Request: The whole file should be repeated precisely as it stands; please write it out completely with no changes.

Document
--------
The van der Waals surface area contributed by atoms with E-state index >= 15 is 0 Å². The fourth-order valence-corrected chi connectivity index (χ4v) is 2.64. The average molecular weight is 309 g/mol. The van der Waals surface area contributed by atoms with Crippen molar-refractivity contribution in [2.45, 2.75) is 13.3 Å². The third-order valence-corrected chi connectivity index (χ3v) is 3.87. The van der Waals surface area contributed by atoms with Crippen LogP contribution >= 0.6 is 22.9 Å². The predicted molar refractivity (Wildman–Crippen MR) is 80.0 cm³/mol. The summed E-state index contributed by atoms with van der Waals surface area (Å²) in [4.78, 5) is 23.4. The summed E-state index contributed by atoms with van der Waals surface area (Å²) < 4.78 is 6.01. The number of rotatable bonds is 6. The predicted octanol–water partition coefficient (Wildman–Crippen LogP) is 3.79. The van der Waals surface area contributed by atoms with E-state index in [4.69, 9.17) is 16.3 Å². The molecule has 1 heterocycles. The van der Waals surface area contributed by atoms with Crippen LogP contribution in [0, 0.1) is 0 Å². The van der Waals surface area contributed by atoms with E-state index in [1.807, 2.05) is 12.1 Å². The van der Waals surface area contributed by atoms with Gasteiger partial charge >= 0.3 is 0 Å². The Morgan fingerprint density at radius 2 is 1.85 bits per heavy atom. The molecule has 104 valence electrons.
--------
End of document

The van der Waals surface area contributed by atoms with E-state index >= 15 is 0 Å². The fourth-order valence-corrected chi connectivity index (χ4v) is 2.64. The average molecular weight is 309 g/mol. The van der Waals surface area contributed by atoms with Crippen molar-refractivity contribution in [2.45, 2.75) is 13.3 Å². The third-order valence-corrected chi connectivity index (χ3v) is 3.87. The van der Waals surface area contributed by atoms with Crippen LogP contribution >= 0.6 is 22.9 Å². The predicted molar refractivity (Wildman–Crippen MR) is 80.0 cm³/mol. The summed E-state index contributed by atoms with van der Waals surface area (Å²) in [4.78, 5) is 23.4. The summed E-state index contributed by atoms with van der Waals surface area (Å²) < 4.78 is 6.01. The number of rotatable bonds is 6. The predicted octanol–water partition coefficient (Wildman–Crippen LogP) is 3.79. The van der Waals surface area contributed by atoms with E-state index in [4.69, 9.17) is 16.3 Å². The molecule has 1 heterocycles. The van der Waals surface area contributed by atoms with Crippen LogP contribution in [0, 0.1) is 0 Å². The van der Waals surface area contributed by atoms with E-state index in [1.807, 2.05) is 12.1 Å². The van der Waals surface area contributed by atoms with Gasteiger partial charge >= 0.3 is 0 Å². The Morgan fingerprint density at radius 2 is 1.85 bits per heavy atom. The molecule has 104 valence electrons.